Endocrine Smorgasbord! Adrenal Insufficiency, Hypercalcemia, Diabetes Insipidus

Today in report, we spoke about primary vs secondary adrenal insufficiency, workup and treatment of hypercalcemia, and diabetes insipidus. I thought we’d touch on a few fun facts of each endocrinopathy – apologies for the length!

Take Home Points: Adrenal Insufficiency, Hypercalcemia, DI

Adrenal Insufficiency – Symptoms of Primary vs Secondary/Tertiary

Primary AI – adrenal gland failure of cortisol production

  • Acute adrenal crisis: hypotension/shock (90%), abdominal/flank/back pain (86%), lethargy, fever (66%), anorexia, n/v (47%), confusion or disorientation (42%), abdominal tenderness or rebound tenderness (22%)
  • Chronic adrenal insufficiency: hyperpigmentation (POMC is the ACTH precursor that cleaves into ACTH and melanocyte stimulating hormone, so hyper-secretion of ACTH means higher levels of MSH), GI symptoms, weight loss
  • In both, will see electrolyte abnormalities due to mineralocorticoid loss: hyponatremia, hyperkalemia. Hypoglycemia less common in primary AI unless patients are also infected or fasting.

Secondary (pituitary failure of ACTH production) and Tertiary AI  (hypothalamic failure of CRH production)Similar symptoms to primary AI with the exception of:

  • Hyperpigmentation not present, since ACTH is not hyper-secreted
  • Mineralocorticoid function is preserved so:
    • Hyponatremia may be present, but due to increased vasopressin secretion from low cortisol (ie – more water, not less salt)
    • Hypovolemia and hyperkalemia are not seen
  • Hypoglycemia is more common in secondary AI
  • May see loss of other anterior pituitary hormones in some causes of secondary AI (FSH,LH,TSH,Prolactin, GH)

Hypercalcemia – Common Causes and the Mechanisms Behind Them

Primary hyperparathyroidism – most often due to an adenoma

  • Mechanisms – increased bone resorption, increased kidney absorption, increased gut absorption.


  • Mechanisms – PTHrP (squamous cell CA, renal CA, bladder CA), osteolytic metastases (breast CA, MM), tumor production of 1,25-dihydroxy Vit D

Granulomatous dz –  sarcoidosis, tuberculosis, histoplasmosis, coccidiomycosis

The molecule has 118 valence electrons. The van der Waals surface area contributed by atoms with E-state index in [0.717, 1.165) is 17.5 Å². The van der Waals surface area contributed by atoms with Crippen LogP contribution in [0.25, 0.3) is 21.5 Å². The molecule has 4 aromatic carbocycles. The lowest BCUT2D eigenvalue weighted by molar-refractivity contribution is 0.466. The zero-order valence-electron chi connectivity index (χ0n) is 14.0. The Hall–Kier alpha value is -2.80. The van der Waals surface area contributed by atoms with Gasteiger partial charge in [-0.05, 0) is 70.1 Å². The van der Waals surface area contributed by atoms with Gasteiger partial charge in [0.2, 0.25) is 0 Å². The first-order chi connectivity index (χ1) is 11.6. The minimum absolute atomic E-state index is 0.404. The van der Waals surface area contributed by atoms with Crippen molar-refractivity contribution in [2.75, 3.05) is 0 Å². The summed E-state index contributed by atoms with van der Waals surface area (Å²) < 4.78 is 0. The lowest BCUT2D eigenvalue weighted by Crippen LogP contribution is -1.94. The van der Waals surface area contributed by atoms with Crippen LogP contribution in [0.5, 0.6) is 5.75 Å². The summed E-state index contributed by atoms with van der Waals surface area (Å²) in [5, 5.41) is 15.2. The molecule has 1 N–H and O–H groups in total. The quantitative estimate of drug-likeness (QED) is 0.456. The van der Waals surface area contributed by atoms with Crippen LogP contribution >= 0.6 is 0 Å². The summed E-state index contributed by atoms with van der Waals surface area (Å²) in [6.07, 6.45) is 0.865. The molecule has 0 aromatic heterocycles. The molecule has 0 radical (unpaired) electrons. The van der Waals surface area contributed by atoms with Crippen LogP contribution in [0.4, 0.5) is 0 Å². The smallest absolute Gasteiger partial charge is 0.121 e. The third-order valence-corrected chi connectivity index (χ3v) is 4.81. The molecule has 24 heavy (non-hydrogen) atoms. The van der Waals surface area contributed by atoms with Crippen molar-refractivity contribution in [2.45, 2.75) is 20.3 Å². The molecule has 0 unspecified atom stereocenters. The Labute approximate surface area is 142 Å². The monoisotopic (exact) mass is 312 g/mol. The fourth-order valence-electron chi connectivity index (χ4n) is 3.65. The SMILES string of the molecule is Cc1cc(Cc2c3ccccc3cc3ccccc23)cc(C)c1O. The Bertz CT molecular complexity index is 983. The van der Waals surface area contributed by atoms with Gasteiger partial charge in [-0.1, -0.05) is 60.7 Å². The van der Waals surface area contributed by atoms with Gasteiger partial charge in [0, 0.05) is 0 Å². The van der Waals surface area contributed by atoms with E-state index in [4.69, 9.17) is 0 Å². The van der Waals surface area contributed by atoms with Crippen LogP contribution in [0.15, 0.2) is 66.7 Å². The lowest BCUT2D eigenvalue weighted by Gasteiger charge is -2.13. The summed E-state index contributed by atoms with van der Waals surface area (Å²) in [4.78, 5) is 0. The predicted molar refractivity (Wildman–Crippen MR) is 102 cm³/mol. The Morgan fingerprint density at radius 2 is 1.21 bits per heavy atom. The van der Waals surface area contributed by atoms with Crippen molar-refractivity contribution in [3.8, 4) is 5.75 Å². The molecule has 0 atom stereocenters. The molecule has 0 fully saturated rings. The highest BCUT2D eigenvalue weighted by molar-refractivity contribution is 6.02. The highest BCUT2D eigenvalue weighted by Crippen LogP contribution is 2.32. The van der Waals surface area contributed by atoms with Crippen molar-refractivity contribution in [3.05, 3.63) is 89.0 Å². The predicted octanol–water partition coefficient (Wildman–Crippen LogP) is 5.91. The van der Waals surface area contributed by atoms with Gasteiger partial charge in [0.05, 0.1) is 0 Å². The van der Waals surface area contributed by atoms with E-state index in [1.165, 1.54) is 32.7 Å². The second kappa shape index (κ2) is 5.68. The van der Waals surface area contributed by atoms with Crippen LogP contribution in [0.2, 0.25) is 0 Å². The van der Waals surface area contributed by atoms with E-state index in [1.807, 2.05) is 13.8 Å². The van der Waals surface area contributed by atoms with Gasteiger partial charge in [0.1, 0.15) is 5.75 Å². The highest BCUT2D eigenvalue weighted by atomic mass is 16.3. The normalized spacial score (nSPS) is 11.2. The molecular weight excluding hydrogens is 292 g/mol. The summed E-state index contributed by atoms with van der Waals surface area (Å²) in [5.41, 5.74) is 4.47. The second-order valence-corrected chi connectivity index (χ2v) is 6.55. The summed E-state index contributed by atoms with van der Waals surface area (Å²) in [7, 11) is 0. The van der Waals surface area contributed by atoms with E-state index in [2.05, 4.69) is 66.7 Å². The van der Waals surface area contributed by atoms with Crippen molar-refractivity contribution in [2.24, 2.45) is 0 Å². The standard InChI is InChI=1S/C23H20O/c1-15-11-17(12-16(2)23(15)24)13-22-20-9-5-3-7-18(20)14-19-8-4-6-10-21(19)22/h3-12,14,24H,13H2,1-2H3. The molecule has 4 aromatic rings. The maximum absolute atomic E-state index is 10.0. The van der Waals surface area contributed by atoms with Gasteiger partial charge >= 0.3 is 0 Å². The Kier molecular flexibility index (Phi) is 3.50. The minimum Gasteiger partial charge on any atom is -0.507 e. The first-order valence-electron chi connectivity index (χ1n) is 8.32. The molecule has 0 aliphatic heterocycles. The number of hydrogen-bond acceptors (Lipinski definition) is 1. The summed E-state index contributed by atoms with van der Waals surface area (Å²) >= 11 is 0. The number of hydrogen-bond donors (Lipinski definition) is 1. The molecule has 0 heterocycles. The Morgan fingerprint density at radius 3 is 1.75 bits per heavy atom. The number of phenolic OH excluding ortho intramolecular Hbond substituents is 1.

• Mechanism – converts 25-hydroxy Vit D to 1,25-dihydroxy Vit D →increased Ca gut absorption

Drugs – thiazide diuretics, lithium, vitamin D toxicity, vitamin A toxicity

  • In lithium, mechanism is increased secretion of endogenous PTH with resultant hypercalcemia

Milk-alkali syndrome

  • Mechanism – ingestion of large quantities of calcium and an absorbable alkali).


  • Mechanism – thyroid hormone mediated increase in bone resorption

Adrenal insufficiency

  • Mechanisms – increased bone resorption, volume contraction, increased prox tubule Ca reabsorption

Familial hypocalciuric hypercalcemia

  • Mechanism – AD inherited defect in calcium sensing receptor on parathyroid gland –> high/normal PTH in setting of mild hyperCa –>effect on kidney is to increased tubular Ca and Mg absorption

ESRD leading to tertiary hyperparathyroidism

  • Mechanism – longstanding PTH stimulation in ESRD (secondary hyperparathyroidism, usually with hypocalcemia) leads to autonomous secretion of PTH by the gland, leading to hypercalcemia

Diabetes Insipidus – Distinguishing Causes of Polyuria

Polyuria = >3L UOP/day. Should consider primary polydipsia, central diabetes insipidus, nephrogenic diabetes insipidus (excluding osmotic diuresis in hyperglycemia and hypercalcemia).

  • Primary Polydipsia– increased intake of water, seen in psychiatric disease or conditions that affect hypothalamic thirst center (ex:sarcoid). ADH levels are appropriately low.
  • Central DI– deficiency in ADH secretion from posterior pituitary. Etiologies include idiopathic, traumatic, post-surgcal, or ischemic related injury to AHD producing cells. Rarely familial, with later onset of symptoms. ADH levels are inappropriately low.
  • Nephrogenic DI– decreased renal responsiveness to ADH. Apparent in varying degrees. Presenting in childhood -> due to inherited receptor V2 or aquaporin-2 channel defects. Presenting in adulthood -> acquired most commonly from hypercalcemia or chronic lithium use. ADH levels are normal.

Differentiating etiology – Water restriction +/- DDAVP while monitoring UOP and osms.

  • Corrects w water restriction –> primary polydipsia
  • Corrects w DDAVP administration –> central DI
  • Does not correct with either –> nephrogenic DI



3 thoughts on “Endocrine Smorgasbord! Adrenal Insufficiency, Hypercalcemia, Diabetes Insipidus”

  1. Hello! Just curious if you have any patients with isolated ACTH disorder, due to genetic mutation in utero.My two year old son has this and I am searching for others—it is very rare.
    Thank you!


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